P. Brent Ferrell, M.D., joined the Irish lab in 2012 as a Fellow in Vanderbilt’s Tinsley R. Harrison Society physician-scientist training program and became Instructor of Medicine in 2015.
Current: In 2017, Brent received NIH/NHLBI K23 HL138291, was promoted, and started his own lab as Assistant Professor of Medicine at Vanderbilt University Medical Center. Faculty profile & lab website.
Degrees: B.A., Davidson College M.D., University of North Carolina, Chapel Hill.
Brent’s project used single cell tools to characterize how acute myeloid leukemia (AML) and myelodysplastic syndrome (MDS) cells differ in phenotype, signaling, and treatment response from non-cancer stem cells and differentiated myeloid cells.
Funding acknowledgements: Brent’s Fellowship was supported by the Tinsley R. Harrison Society, Team Chad and the Hematology Helping Hands Fund, The Vanderbilt-Incyte Research Alliance, and the NIH Paul Calabresi K12 CA090625 training grant via the Vanderbilt Clinical Oncology Research Career Development Program (VCORCDP).
Brent’s 2018 co-first authored publication in Nature Communications uses mass cytometry to identify novel compounds that specifically target leukemia cells by screening natural products including molecules produced by soil microorganisms.
- Earl DC*, Ferrell PB*, Leelatian N, Froese J, Reisman B, Irish JM**, Bachmann BO**. Discovery of human cell selective effector molecules using single cell multiplexed activity metabolomics. Nature Communications 2018 Jan 2;9(1):39. PMID: 29295987. Pubmed. DOI. *equal contribution. **co-corresponding authors.
► This peer-reviewed research developed out of a collaborative Vanderbilt University Discovery pilot grant that brought together the Irish lab’s expertise in acute myeloid leukemia (AML) and single cell tools and the Bachmann lab’s expertise in identifying novel metabolite effectors. This work created a novel single cell metabolomics platform that uses primary human tissue biopsies and applied it in AML to identify and characterize a novel natural product that selectively targets leukemia cells and spares non-malignant monocytes and lymphocytes from the bone marrow microenvironment.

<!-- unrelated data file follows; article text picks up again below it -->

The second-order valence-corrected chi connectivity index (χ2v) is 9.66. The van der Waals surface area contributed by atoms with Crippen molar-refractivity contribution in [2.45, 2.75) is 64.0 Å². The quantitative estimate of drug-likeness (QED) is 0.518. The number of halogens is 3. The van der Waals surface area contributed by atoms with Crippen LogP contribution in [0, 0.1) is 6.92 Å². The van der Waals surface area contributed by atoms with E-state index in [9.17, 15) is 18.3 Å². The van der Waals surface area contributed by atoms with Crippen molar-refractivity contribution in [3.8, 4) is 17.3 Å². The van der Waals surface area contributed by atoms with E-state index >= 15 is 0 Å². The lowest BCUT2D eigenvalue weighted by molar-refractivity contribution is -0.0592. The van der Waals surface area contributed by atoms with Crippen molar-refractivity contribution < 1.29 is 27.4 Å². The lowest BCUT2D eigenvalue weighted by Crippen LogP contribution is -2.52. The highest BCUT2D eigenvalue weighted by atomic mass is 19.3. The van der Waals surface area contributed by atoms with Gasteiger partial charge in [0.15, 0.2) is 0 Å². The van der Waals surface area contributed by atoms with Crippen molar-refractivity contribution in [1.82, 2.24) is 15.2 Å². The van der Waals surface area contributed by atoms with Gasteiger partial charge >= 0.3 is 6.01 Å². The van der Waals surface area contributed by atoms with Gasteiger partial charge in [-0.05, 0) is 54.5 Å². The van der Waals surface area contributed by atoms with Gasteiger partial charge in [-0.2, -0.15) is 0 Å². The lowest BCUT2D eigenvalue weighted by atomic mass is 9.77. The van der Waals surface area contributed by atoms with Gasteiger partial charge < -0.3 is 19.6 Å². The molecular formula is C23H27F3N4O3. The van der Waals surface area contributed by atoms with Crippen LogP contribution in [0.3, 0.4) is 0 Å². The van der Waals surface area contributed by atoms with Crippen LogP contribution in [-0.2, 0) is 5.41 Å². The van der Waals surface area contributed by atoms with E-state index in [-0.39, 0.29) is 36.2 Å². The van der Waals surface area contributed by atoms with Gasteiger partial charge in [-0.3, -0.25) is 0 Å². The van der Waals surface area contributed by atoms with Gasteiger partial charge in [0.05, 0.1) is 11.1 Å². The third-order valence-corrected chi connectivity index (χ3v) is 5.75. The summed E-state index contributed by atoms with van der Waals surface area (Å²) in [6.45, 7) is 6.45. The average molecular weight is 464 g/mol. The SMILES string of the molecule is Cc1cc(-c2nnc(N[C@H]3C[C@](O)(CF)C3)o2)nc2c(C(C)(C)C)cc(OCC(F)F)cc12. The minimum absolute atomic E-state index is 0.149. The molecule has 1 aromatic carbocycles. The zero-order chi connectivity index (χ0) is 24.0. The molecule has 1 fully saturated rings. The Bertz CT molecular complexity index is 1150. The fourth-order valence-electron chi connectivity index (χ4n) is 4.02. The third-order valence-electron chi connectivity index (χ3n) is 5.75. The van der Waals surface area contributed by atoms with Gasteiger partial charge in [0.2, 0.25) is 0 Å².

2018 Earl and Ferrell et al. Figure 1
Brent’s 2016 publication in PLoS One is the first mass cytometry (CyTOF) study of initial chemotherapy treatment response in AML and showed that standard therapies fail not because they select for a stem-like cell, but because the leukemia cells adopt an abnormal phenotype that might represent a new treatment target:
High-Dimensional Analysis of Acute Myeloid Leukemia Reveals Phenotypic Changes in Persistent Cells during Induction Therapy. Ferrell PB Jr, Diggins KE, Polikowsky HG, Mohan SR, Seegmiller AC, Irish JM. PLoS One. 2016.
Brent was also co-corresponding author on Allie’s publication describing how mass cytometry systems immune monitoring revealed an unexpected case of myelodysplastic syndrome, published in Cancer Immunology Research.
Myelodysplastic Syndrome Revealed by Systems Immunology in a Melanoma Patient Undergoing Anti-PD-1 Therapy. Greenplate AR, Johnson DB, Roussel M, Savona MR, Sosman JA, Puzanov I, Ferrell PB, Irish JM. Cancer Immunology Research 2016.